MOUNT KISCO, N.Y. -- Mount Kisco's police consolidation with Westchester County is being cited by officials as helping with the investigation into the death of Jose Sanchez, whose body was found Sunday in a wooded area in the village.
The investigation, which lead to the detainment and manslaughter charge of Freddy Coronado-Mendez, came just weeks after the Westchester County Department of Public Safety took over major law-enforcement duties locally. The deal, which is governed by a mutli-year contract between the county and Mount Kisco, calls for the county to provide a dedicated policing staff amount in the village. Most of the Mount Kisco police personnel resigned their village posts and were hired by the county police.
It was this staffing combination that earned praise from Westchester County Executive Rob Astorino.
“This investigation brought the best of both worlds to the task," he said at a Tuesday press conference. "The former members of the Mount Kisco Police Department, particularly the detectives that were assigned here, made great use of their knowledge of the community and its people to develop important leads.”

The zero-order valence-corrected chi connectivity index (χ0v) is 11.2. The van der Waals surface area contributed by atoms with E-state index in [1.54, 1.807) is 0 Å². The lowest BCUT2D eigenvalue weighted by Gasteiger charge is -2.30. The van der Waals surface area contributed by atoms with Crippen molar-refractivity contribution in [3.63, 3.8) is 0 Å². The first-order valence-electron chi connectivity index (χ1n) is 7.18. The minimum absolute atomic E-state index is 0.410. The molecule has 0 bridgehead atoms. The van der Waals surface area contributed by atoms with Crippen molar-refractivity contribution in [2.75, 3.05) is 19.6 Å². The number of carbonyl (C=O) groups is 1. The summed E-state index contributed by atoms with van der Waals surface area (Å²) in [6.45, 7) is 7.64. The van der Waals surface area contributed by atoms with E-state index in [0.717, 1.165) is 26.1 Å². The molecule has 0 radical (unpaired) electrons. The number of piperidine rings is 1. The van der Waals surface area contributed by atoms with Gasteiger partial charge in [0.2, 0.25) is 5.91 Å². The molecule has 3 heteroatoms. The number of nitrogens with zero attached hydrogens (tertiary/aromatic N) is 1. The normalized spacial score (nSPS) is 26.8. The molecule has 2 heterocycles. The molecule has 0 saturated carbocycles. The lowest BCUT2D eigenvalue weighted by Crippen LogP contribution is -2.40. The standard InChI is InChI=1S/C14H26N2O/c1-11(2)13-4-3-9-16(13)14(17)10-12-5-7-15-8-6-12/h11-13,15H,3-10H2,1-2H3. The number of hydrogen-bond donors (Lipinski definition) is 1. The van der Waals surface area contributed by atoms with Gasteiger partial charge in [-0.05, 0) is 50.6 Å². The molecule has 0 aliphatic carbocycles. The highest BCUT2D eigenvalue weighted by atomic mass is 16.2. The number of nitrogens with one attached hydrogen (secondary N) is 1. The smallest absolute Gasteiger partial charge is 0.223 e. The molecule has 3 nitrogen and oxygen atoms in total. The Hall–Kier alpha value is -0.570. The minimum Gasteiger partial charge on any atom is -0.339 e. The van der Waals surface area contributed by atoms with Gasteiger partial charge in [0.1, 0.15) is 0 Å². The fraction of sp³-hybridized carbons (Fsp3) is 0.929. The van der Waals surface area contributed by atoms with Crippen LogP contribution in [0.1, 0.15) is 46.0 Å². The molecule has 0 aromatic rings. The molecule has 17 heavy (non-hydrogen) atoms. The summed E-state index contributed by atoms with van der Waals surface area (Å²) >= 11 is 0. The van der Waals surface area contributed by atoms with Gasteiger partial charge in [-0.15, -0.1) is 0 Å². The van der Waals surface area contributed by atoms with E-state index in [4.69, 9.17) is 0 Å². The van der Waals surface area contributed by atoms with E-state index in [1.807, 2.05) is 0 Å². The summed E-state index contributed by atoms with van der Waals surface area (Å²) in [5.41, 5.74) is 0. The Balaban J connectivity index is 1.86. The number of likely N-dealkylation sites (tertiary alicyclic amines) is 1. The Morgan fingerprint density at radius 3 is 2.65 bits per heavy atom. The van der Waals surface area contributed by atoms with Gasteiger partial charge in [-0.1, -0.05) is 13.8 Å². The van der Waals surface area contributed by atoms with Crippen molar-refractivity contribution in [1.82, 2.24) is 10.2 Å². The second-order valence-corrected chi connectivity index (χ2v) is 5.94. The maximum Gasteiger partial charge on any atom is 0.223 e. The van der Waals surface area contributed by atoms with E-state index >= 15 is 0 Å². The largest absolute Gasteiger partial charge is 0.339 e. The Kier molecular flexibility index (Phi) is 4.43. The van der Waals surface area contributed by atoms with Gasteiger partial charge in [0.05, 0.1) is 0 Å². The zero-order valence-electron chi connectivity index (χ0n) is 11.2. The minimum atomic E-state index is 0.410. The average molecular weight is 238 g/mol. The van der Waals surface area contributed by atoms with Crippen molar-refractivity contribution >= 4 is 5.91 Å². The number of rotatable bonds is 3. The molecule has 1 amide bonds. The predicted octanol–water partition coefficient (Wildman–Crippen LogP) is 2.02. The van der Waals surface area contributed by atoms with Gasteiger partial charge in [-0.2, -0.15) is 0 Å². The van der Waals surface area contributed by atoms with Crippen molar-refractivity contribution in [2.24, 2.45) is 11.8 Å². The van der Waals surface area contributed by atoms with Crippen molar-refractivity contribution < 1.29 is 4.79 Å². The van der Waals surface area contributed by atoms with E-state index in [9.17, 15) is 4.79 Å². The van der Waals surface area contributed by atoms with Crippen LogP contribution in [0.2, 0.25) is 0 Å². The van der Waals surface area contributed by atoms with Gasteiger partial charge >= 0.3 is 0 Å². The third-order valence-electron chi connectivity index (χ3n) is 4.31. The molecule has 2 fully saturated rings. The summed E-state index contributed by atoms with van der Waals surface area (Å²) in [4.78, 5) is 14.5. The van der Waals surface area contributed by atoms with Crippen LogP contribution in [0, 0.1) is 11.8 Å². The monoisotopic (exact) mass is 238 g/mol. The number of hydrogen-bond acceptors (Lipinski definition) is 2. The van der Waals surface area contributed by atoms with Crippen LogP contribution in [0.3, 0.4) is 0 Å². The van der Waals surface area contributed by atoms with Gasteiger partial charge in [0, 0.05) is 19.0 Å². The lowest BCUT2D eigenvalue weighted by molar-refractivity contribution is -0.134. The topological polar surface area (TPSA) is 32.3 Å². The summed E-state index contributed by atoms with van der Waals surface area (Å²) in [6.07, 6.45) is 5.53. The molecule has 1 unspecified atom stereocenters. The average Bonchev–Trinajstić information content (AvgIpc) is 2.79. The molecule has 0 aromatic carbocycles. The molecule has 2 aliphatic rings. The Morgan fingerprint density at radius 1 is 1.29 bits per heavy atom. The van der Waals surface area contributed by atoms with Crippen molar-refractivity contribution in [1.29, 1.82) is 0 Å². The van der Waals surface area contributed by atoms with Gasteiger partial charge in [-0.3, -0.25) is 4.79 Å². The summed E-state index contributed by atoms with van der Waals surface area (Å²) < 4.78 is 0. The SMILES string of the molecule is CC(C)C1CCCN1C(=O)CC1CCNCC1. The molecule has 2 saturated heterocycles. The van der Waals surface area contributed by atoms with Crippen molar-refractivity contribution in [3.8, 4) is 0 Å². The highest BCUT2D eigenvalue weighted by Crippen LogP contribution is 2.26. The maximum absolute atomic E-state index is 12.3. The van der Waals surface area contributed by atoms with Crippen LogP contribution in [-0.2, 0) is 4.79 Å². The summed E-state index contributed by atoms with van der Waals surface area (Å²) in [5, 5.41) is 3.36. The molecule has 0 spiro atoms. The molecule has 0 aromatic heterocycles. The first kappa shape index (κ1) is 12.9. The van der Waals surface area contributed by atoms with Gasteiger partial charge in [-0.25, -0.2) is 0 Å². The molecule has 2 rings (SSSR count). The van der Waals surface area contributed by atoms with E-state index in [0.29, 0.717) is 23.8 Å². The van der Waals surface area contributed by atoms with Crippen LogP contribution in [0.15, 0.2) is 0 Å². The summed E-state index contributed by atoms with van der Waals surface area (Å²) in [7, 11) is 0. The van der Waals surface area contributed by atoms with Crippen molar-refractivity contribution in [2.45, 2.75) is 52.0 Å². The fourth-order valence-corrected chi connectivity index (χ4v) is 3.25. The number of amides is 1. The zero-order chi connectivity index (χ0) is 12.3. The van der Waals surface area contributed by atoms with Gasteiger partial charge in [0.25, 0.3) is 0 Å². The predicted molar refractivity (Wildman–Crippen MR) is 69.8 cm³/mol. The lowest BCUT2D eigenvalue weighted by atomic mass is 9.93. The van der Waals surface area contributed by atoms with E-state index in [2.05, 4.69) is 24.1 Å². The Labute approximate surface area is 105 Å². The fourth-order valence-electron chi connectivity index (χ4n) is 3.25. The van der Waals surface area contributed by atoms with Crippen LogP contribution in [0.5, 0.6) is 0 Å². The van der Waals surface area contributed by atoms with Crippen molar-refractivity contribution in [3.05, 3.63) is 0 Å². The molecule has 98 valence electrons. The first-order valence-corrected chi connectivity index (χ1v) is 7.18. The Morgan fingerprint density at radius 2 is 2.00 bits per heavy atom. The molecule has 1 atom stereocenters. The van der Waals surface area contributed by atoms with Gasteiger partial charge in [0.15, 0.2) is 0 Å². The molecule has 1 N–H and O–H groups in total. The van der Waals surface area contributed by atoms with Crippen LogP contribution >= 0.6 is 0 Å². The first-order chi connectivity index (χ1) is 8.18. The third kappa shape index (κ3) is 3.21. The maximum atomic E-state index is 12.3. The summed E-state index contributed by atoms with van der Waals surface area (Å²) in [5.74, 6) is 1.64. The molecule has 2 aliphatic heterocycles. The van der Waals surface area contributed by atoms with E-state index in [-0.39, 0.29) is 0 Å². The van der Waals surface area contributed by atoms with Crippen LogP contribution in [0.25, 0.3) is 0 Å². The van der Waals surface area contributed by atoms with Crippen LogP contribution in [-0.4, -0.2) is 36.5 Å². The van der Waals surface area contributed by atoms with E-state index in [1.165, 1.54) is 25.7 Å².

Astorino personally administered the oaths of office to former village police department members who switched the county, which was held at a packed gathering at the local courthouse on June 1.
Mount Kisco Mayor Michael Cindrich praised the consolidation and how it has worked out so far.
“The success of the program has been overwhelming, and this incident – how tragic it is – it’s an incident where the response was immediate, effective and efficient.”
George Longworth, the county police department's commissioner, was asked during the press conference how the investigation would have been different had the village police force been in charge, which was its role prior to the consolidation. Responding, Longworth referred to there being a "force multiplier" of county detective units and credited the amount of manpower involved in helping with the pace.
Mount Kisco's village police department is still legally intact. However, the only remaining full-time staff are Chief Joseph Spinelli - he has attended press conferences pertaining to Sanchez's death - and Lt. Louis Terlizzi, who has been a vocal critical of the deal.
The remaining functions of the village police include court security and parking enforcement, Cindrich previously said.